Ilhan Omar responded to the son of a 9/11 victim who criticized her in his speech at Ground Zero

  • Rep. Ilhan Omar defended her comments after she wasdirectly criticized during a commemoration ceremony for the 9/11 terrorist attacks at Ground Zero held last week.
  • After an observer who lost his mother in the attacks took aim at a part of a speech she delivered in March, in which she said on September 11, 2001, “some people did something and that all of us were starting to lose access to our civil liberties.”
  • Omar told “Face the Nation” host Margaret Brennan that she “could not understand the weight of the pain that the victims of the families of 9/11 must feel,” but emphasized that in the “aftermath” of 9/11 “many Americans found themselves now having their civil rights stripped from them.”
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Rep. Ilhan Omar defended her comments after she wasdirectly criticized during a commemoration ceremony for the 9/11 terrorist attacks at Ground Zero held last week.

Nicholas Haros Jr., whose mother was killed in the September 11, 2001 attacks,wore a shirt with Omar’s comments that he also spoke about during the ceremony on the 18th anniversary of the attacks.

“Face the Nation” host Margaret Brennan asked Omar if she understood why Haros, and many others had taken offense at her comments that the congresswoman made earlier this year.

“The son of one of the victims stood up and specifically called out language you had used in the past that he characterized as not respectful when referring to the three thousand people who were killed by Al-Qaeda,” Brennan said.

Brennan was referencing Omar’s comments at a March Council on American-Islamic Relations (CAIR) event, in part of which she said she was “tired” of being treated as a “second-class” American because she was Muslim.

“For far too long we have lived with the discomfort of being a second-class citizen, and frankly I’m tired of it, and every single Muslim in this country should be tired of it,” Omar said. “CAIR was founded after 9/11 because they recognized that some people did something and that all of us were starting to lose access to our civil liberties.”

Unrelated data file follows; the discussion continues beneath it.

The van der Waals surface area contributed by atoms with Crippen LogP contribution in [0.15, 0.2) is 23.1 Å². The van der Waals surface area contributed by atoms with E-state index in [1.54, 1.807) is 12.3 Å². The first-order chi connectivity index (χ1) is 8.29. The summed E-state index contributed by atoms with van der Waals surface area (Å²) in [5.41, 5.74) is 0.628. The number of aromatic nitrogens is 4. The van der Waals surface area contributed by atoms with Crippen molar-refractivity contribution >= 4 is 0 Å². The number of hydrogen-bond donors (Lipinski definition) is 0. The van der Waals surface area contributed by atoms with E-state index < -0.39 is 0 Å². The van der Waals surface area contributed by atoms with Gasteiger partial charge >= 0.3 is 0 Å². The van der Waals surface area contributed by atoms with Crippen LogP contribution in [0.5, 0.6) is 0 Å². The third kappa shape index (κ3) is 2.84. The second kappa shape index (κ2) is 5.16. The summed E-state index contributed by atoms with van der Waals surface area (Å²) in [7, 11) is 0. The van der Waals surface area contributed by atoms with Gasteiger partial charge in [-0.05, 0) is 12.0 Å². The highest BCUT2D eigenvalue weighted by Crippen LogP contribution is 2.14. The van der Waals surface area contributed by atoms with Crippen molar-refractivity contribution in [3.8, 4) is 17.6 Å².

“You said, ‘Some people did something,’ and he put it right there on his t-shirt,” Brennan asked on Sunday. “Do you understand why people found that offensive?”

“9/11 was an attack on all Americans,” Omar responded. “It was an attack on all of us. And I certainly could not understand the weight of the pain that the victims of the families of 9/11 must feel.”

Omar then emphasized her concern with the “aftermath” of 9/11, in which “many Americans found themselves now having their civil rights stripped from them,” specifically Muslim Americans whose experience Omar found familiar.

I was speaking to was the fact that as a Muslim, not only was I suffering as an American who was attacked on that day, but the next day I woke up as my fellow Americans were now treating me as suspect,” Omar said.

Omar’s comment caught widespread attention and critics were quick to decry Omar, with Republican lawmakers, President Donald Trump, and the New York Post slamming Omar after a clip of her appearance surfaced in April.

Read more: Rep. Ilhan Omar’s errant 9/11 comments slammed by the New York Post with controversial cover

Several lawmakers spoke out against Omar, including Democratic Rep. Max Rose, who’s a veteran of Afghanistan and from New York City, describing Omar’s remarks as “insensitive” and “offensive.” A shocking New York Post cover portrayed that fragment of her speech above a photo of the twin towers collapsing.

Omar has since been in the crosshairs of racist attacks from Trump andother lawmakers. In July, Trumptweeted Sunday morning asking the “‘Progressive’ Democrat Congresswomen” to “go back” to their “corrupt” and “broken and crime-infested” countries.

Trump was referring to New York Rep. Ocasio-Cortez, Michigan Rep. Rashida Tlaib, Massachusetts Rep. Ayanna Pressley, and Omar. Of the four, only Omar was born outside the US. On her officialcampaign website,Omar says she and her family fled Somalia’s civil war when she was 8-years-old, living in a refugee camp in Kenya for four years before immigrating to the US and moving to the Cedar-Riverside neighborhood of Minneapolis in 1997.

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